Former NFL running back Tiki Barber is ready to embark on his next business venture by investing in young marijuana and cannabis startups.
“It’s simply a business opportunity,” Barber told Fox Business. “We wanted to put a group together that could attack this cannabis space in an intelligent way that makes sense for not only the business opportunity but also for minority communities and create a message of social progress.”
As co-founder of Grove Group Management, Barber is hoping to help startups overcome evolving regulations on the marijuana business. A main area where he wants to change the conversation is within the NFL.
“We’ve seen the punitive nature with which the NFL attacks users of cannabis and I believe a lot of these guys are just self-medicating,” Barber explained. “They don’t want to be caught in the opioid addiction crisis that has affected a lot of former players because of the constant damage to your knees and your joints and that’s not even to mentioning the head trauma.”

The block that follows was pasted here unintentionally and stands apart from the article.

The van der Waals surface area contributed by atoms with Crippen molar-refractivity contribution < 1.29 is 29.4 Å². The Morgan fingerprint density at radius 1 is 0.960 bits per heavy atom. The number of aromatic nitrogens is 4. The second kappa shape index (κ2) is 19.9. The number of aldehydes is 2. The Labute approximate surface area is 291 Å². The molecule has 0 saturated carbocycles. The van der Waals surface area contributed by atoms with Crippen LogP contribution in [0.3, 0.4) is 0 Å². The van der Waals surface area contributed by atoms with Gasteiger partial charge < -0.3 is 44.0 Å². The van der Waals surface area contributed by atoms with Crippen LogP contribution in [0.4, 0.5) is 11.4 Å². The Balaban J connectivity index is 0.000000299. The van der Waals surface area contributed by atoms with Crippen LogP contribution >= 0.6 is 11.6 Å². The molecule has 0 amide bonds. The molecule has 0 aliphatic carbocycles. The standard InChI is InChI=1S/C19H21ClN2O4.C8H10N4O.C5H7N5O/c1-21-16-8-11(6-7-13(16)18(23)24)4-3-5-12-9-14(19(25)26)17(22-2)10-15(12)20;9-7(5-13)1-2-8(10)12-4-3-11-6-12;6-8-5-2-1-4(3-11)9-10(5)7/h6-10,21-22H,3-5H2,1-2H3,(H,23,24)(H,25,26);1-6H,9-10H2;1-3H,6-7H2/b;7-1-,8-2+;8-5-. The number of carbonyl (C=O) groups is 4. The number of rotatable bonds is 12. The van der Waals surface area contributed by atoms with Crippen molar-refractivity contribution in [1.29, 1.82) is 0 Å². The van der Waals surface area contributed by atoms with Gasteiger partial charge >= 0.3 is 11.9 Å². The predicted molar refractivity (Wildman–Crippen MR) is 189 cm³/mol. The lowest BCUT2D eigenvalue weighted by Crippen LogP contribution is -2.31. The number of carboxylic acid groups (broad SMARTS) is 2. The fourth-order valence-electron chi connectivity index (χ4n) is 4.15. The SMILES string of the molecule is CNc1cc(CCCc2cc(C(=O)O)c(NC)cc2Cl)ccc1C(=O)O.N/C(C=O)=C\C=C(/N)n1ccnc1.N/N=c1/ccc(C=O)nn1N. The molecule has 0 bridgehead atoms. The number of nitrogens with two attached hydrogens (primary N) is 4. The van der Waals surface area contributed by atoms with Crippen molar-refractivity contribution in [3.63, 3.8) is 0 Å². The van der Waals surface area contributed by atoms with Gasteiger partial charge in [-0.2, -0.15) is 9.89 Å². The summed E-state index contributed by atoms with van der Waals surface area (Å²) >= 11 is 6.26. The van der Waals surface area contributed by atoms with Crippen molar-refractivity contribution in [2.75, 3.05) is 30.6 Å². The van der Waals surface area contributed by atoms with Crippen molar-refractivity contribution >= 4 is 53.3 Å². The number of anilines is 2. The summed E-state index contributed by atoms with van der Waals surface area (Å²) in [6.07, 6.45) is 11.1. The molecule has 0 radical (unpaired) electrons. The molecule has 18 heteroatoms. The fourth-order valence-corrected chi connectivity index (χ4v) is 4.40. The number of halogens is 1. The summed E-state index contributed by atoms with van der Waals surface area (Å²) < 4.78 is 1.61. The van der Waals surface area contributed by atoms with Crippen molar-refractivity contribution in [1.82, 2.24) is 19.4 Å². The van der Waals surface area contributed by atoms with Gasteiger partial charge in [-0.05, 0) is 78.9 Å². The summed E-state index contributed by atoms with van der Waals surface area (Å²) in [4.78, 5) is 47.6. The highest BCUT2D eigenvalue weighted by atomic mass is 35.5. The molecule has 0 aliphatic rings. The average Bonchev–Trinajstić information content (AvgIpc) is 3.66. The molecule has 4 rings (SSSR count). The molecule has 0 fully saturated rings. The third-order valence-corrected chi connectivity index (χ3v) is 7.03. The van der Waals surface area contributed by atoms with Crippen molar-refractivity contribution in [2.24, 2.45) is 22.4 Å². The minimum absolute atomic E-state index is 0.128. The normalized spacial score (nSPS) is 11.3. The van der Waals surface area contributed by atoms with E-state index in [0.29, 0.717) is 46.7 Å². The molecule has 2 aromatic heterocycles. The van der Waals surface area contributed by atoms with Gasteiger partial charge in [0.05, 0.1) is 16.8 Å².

Barber, who played nine seasons with the Giants, said he doesn’t use marijuana but has “dabbled with CBD-infused products for pain management.”
“It’s an evolving conversation with the league and I’m sure come 2020 or 2021 with a new collective bargaining agreement going to be negotiated, it’s going to be a talking point,” Barber added. “Guys are tired of managing their pain with things that are going to destroy their livers and make their lives down the line very untenable in some ways.”
ProFootballTalk reported earlier this offseason that the league could make changes to its substance-abuse policy, specifically how it relates to marijuana, in the next collective bargaining agreement. As the policy currently stands, players can either be fined or suspended for positive marijuana tests.
Barber also shed light on his experience with the league’s process for drug testing, indicating it was easy for players to cheat the system.
“We always used to call it like the ‘dummy test’ because you know when the test is going to happen so just be clean and as long as you’re not in the program you can probably get away with it even if they technically know that it’s happening,” Barber said.